The Archaeological and Anthropological Society of Victoria is a group that promotes the study of archaeology, anthropology, ethno-archaeology and ethno-history in both Australia and further abroad. Lectures, from a range of talented presenters, are held every third Thursday of the month at 6:30pm at the Kathleen Syme Library & Community Centre (251 Faraday St, Carlton), and are also accessible online via Zoom.

Next Lecture: 6.30pm Thursday 20 June 2024

Stuff ‘they’ left behind from prints to poo. How we know ‘they’ were there

Presented by Margaret Bullen
Secretary, Archaeological and Anthropological Society of Victoria

This talk will examine the traces, deliberate and unintentional, which reveal the past presence of Homo sapiens and others.


Margaret is a medical doctor who has also studied archaeology with a focus on rock art and how it can encode past lifeways.

Zoom registration link:

Upcoming Lecture: 6.30pm Thursday 18 July 2024

Spirit of Place: Waves of Industry across Port Melbourne

Presented by Dr David Radcliffe
Professor Emeritus, Purdue University

Although the story of post-war manufacturing in Port Melbourne, including Fishermans Bend, is well known, very little has been written about its antecedents. Through a series of vignettes, this presentation explores the waves of industry that washed over this area from the 1850s to the 1950s. It spans factories making ships biscuits, candles, town gas, sugar, coffee and spices, glassware and bottles, starch, chemicals and spirits in the 19th century and enterprising engineering firms designing innovative milling and factory equipment, winches and excavators, machinery and industrial cranes and aircraft to defend the country during the first half of the 20th century. The emphasis is on people and place rather than technology. This cultural heritage is significant in the context of the Innovation Precinct and Advanced Manufacturing initiatives envisaged for the Fishermans Bend Renewal District.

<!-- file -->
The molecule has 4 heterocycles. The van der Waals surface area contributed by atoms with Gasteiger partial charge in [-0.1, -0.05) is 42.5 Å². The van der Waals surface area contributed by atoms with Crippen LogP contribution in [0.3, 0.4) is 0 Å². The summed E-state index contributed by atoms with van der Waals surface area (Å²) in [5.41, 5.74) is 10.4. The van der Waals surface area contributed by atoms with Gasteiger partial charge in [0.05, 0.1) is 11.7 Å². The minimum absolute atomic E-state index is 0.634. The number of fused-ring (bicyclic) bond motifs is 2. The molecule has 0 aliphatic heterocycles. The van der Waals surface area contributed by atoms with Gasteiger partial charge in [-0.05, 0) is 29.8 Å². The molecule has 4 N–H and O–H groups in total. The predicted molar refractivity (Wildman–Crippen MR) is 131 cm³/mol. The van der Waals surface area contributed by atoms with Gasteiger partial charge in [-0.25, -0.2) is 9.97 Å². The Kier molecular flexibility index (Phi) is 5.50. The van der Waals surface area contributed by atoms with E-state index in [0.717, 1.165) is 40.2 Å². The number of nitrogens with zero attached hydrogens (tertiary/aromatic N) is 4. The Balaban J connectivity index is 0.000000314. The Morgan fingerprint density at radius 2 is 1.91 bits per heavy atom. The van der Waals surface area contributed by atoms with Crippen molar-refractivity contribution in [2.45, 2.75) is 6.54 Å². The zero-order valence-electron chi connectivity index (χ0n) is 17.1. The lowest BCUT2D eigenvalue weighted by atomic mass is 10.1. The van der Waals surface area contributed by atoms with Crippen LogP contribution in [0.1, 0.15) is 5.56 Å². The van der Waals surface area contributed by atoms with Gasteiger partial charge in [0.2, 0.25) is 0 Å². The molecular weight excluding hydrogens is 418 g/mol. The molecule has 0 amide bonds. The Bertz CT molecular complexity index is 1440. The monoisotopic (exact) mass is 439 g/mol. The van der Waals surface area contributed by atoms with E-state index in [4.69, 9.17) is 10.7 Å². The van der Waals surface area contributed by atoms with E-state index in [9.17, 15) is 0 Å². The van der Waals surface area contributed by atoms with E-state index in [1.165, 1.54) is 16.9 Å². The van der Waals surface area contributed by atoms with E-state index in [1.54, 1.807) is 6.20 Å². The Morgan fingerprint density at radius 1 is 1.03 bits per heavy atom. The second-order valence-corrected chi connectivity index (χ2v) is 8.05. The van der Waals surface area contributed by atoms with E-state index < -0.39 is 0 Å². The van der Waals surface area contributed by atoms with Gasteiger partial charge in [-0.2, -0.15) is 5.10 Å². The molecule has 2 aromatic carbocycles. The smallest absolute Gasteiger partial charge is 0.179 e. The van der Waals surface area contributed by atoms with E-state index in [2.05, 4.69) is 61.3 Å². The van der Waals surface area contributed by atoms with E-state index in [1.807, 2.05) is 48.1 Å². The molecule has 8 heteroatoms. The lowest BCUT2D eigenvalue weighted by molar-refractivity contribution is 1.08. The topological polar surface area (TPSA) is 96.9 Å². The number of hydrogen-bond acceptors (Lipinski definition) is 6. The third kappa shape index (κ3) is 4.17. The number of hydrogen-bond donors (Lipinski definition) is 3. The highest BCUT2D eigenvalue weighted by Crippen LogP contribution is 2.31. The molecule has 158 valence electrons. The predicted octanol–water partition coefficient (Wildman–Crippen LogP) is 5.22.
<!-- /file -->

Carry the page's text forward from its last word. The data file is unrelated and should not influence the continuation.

A mechanical engineer, David Radcliffe had a 40-year academic career in Australia and the US. For much of this time, he studied engineering practice in small and large manufacturing contexts focused on product design. His first collaboration with anthropologists studying industrial practices was at the Xerox Palo Alto Research Centre in Silicon Valley in 1992. The talk is based on David’s new book, Making It Here.


Post Office Boxes

We advise all members that AASV now has two mailing addresses. Membership address: PO Box 200, Benalla VIC 3672.

General Correspondence and Artefact subscription enquiries: PO Box 203, Carlton VIC 3053.